Thanks for the support and response to my prior post, everyone! The plagiarist has been removed from Amazon and hopefully, this won't happen again. I'm revising False Facades so maybe, you'll be able to see the new version up on Amazon soon. Stay tuned, please.
In the meantime, I'm also in the midst of interview season for residency programs! Exciting and scary. I've finally decided to go into pediatrics after confirming my interest during my pediatrics sub-i. I got Step 2 CK done a while back, but I still have Step 2 CS to go in December. Smart me, planned it so that I would be cramming in between traveling around to programs. What was I thinking? Hopefully, everything continues to go smoothly into the new year.
So ... since I haven't posted in a while, I thought I should write up something about one of the experiences I had during clerkships. It's funny how things feel like it happened so long ago now when it's only been months, but at the same time, you look back at the year as a whole and feel like third year really went by in a blink. Everything was measured in blocks of time between shelf exams and you were constantly in motion, preparing for the next exam and the next. But sometimes, there are these moments that are especially memorable - whether it's in a good way or bad - that you continue to carry on as something you can look back on ... fondly?
The longest day I had during clerkship rotations was in surgery (of course) when I scrubbed in on a Whipple procedure immediately after rounds. During pre-op, the resident suggested, "Be sure to grab something to eat. This is going to take a while."
I had looked up Whipple procedure before so that I would be somewhat prepared to answer any pimping questions from the attending (you are never really prepared) and I had expected that it would be a long operation, likely lasting more than 6 hours. But to double check, I asked, "Around how long?"
The resident just gave me this faint noncommittal expression. "A while."
"Oh." I hesitated. "That's okay. I just had a cereal bar."
So much regret.
I started in the OR at 8am, watching the nurses and anesthesiologists prepare the patient. As the patient drifted away on propofol, I got the nod from the resident to go scrub and get gowned. By 9am, we were all gathered around the sterile field and the attending made the first incision.
Noon came along and drifted away. Still hadn't removed gallbladder yet.
2pm ... attending and resident still working. They didn't even need me to help suction and retract since the field was so small, I needed a stepstool to get a good peek. 3pm. Scrub nurse, pitying me, asked if I wanted to take a break. I glanced over at my resident and attending; they were so focused with laser intensity on the patient, I hadn't been acknowledged since pre-op. I wondered if they were even aware I was still there or was I just a blob at the periphery of their vision? But if attending and resident haven't taken a break yet, I wasn't going to so I shook my head, shifted my feet and continued to pretend I had thighs of steel, legs of titanium. Nurse crowed really loudly, "What a trooper! Gonna stick it out for the long haul, huh?" Attending's eyes barely flickered over to me.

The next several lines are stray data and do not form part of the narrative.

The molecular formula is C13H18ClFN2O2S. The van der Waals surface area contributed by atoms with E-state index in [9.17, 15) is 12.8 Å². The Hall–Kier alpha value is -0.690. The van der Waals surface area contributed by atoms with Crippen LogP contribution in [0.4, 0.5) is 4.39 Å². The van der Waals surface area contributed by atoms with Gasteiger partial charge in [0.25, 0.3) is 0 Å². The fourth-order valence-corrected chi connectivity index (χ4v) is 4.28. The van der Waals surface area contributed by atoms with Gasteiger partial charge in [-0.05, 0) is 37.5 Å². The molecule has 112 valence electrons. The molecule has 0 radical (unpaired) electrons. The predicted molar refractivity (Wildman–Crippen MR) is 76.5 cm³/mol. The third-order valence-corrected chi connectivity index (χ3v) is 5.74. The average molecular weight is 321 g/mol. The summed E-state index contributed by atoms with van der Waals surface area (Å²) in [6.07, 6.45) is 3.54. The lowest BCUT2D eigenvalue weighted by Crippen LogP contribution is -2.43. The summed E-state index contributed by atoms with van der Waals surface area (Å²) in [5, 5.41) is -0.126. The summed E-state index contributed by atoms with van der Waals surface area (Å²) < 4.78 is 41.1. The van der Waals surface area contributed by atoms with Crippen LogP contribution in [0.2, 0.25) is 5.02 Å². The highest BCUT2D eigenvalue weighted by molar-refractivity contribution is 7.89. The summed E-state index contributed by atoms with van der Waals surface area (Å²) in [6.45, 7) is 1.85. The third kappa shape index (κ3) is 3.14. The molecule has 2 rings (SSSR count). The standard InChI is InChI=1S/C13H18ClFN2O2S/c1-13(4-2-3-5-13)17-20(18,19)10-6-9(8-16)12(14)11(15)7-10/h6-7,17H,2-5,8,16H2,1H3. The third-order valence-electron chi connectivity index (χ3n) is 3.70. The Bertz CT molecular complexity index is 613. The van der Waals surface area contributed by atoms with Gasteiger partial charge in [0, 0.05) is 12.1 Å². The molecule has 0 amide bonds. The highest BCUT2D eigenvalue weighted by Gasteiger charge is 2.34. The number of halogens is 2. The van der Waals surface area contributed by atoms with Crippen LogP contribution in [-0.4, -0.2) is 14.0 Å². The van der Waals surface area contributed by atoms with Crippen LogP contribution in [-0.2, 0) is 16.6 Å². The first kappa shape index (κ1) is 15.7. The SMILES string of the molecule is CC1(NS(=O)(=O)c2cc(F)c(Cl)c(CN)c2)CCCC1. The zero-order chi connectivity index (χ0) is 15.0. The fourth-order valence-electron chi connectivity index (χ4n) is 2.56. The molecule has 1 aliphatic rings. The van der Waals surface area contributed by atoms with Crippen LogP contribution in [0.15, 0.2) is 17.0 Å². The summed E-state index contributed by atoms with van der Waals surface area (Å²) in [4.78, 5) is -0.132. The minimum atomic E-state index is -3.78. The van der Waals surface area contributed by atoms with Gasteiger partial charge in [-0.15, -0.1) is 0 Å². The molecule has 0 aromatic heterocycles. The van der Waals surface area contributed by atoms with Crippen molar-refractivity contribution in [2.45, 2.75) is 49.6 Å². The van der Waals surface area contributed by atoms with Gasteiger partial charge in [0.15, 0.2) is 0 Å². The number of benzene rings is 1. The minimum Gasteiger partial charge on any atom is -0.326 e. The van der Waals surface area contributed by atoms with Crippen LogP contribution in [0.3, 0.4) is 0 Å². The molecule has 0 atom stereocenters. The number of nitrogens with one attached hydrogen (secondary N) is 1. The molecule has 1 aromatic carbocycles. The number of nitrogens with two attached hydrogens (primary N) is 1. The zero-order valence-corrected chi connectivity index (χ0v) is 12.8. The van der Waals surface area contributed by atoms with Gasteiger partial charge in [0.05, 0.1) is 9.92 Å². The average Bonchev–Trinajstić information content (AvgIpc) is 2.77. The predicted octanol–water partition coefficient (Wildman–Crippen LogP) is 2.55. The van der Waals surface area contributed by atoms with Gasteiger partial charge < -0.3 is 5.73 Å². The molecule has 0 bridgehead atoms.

Scrub nurses switched four times for breaks. Anesthesiologists changed shifts, one teasing me, "This is why anesthesiology is better than surgery." I continued to stand there, trying not to lean on patient's leg too much, hoping I get to do something, anything, or maybe the attending and resident can mention something educational to me or at the very least, mutter out loud exactly what they were probing at now. Even if it was to pimp me. Pimp me! Pimp me! Let me do something!
5:30pm. Attending and resident continued to go at it. Attending's surgical headlights set had long ran out of its charge, and had to be plugged in to an outlet. I jumped for any chance to irrigate, which essentially meant I squirted water wherever they wanted me to. New scrub nurse stared at me with more pity. My mask slipped down and I tried to shove it up with the back of my gowned arm and all the nurses jumped on me, "Oh, contamination! You should scrub out and ... maybe scrub back in later ... if you need to?" We all slipped the attending and resident inquiring looks. They didn't say anything.
Taking that to mean that I had to come back, I sidled to the door and hurried to the locker room where I crumpled into a chair and crammed another cereal bar down. Returned to the OR, scrubbed back in. Attending and resident barely glanced at me. Scrub nurse tapped my gloved hand and surreptitiously murmured, "You got food?"
I nodded, and she answered, "Good. Got to eat. Don't want you getting hypoglycemic."
By 7:30pm, the attending finally announced, "I need to pee."
Resident agreed, "Me, too."
While the attending went out to take his turn first, I asked resident, "Um, how long do you think until we close up? ... because someone is kinda going to pick me up ..."
"Oh, you could have gone home whenever you wanted," the resident answered.
I stared at him. Was this a trick question? Because I was ready to go hours ago. Why didn't you send me home then if I could have gone home at any time? Or is this reverse psychology? Do I need to continue to prove my dedication by clinging on til the very end? Tell me what to do.
The resident continued, "If your pick up is here already, you can go."
"Oh, he's coming," I said quickly. "He's here." He can be here. Right now. I will teleport myself into any moving vehicle heading home.
The nurse ripped off the ties to the back of my gown before anyone can say anything else and excused me quickly, "Go home then! Eat! Go! Sleep!"
"Oh ... okay ... thank you!" I announced to the general room with special gratitude to the nurses, gave a pathetic wave, and scurried out.
The next morning, I found out the case ended past midnight. Hardcore.